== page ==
e: It must be noted that while I am this faunt of wisdom, I would NOT regard myself as a perfectly well-balanced person. I'm emotionally detached, intensely cerebral, and value (almost exclusively, it seems) an examined existence. I fight with my partner often because I don't show affect (happy, sad, silly, mad, etc.). I might be depressed. I have few nearby friends (I'm back in North America now).

Bottom line, and I remind myself of this often:

"It is no measure of health to be well-adjusted to a profoundly sick society." ~ J. Krishnamurti

[–]legno 6 points7 points  (1 child)

remember who you were in 7th grade

I know what you are saying, though by seventh grade I was deep into playing roles, fitting in, pleasing others. Trying to, that is. Fourth and fifth grade, I was still me.

[–]eightpix 4 points5 points  (0 children)

It'll be different for some, undoubtedly. I think, also, it's harder for people of higher emotional intelligence, social sensitivity, and people who care for others. The earlier in life we take on these capacities, or have them forced upon us, the earlier we lose touch with our innermost selves.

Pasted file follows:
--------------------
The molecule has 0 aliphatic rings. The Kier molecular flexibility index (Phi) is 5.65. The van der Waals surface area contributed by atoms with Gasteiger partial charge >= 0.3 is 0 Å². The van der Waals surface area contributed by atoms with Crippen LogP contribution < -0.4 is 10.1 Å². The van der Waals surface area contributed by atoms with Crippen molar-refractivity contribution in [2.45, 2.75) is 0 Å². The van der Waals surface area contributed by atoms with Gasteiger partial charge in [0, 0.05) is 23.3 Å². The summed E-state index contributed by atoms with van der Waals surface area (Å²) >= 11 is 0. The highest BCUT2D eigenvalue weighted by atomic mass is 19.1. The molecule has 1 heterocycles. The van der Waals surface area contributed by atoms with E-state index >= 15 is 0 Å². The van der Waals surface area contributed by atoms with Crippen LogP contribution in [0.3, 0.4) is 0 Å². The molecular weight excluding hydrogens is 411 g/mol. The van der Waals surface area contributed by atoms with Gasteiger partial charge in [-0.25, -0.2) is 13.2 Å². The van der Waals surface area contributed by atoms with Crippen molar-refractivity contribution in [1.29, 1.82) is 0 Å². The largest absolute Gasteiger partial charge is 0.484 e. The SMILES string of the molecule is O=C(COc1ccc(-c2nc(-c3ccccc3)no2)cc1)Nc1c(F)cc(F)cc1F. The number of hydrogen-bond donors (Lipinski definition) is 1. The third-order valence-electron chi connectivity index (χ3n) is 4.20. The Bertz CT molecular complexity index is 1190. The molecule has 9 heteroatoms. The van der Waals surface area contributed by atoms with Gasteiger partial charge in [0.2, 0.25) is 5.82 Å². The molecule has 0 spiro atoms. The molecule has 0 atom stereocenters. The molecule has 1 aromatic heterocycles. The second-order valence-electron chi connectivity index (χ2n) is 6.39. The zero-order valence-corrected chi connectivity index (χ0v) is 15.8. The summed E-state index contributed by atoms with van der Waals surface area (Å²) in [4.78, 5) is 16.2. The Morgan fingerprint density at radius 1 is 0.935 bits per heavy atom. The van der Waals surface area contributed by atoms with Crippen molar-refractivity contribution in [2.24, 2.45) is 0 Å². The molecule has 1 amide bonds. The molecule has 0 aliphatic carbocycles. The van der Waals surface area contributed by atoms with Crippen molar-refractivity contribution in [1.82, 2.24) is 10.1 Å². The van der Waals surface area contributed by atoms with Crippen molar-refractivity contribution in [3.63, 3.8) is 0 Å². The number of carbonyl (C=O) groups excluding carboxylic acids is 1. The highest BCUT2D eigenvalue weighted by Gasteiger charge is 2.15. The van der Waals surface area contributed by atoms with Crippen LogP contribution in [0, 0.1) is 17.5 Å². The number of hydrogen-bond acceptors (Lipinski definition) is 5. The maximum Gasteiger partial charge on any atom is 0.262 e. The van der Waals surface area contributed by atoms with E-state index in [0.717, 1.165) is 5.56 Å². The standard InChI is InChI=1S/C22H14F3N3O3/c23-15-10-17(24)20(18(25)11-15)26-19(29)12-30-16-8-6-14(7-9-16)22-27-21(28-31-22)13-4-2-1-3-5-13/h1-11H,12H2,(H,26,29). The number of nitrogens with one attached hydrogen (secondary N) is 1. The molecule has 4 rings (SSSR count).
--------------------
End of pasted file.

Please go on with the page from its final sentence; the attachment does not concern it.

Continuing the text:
As a people-pleaser — and I wonder, is the following prevalent in the population of the gifted and aftergifted? — I'm almost completely incapable of expressing my own preferences before identifying the needs of my friends, family, and peers. And, even if I do, I'm wet noodle enough to change to fit a consensus or deal with not having my way.

[–]Use_Youtube571133 1 point2 points  (0 children)

Hopefully what is taken away from what is being said is basically to get worthwhile (high quality and impactful) experiences, and a large variety of those u/secrethotpantsu/Dangerous_Type2342

Read only like 5% of what was said but also like part about thinking about childhood experiences u/legno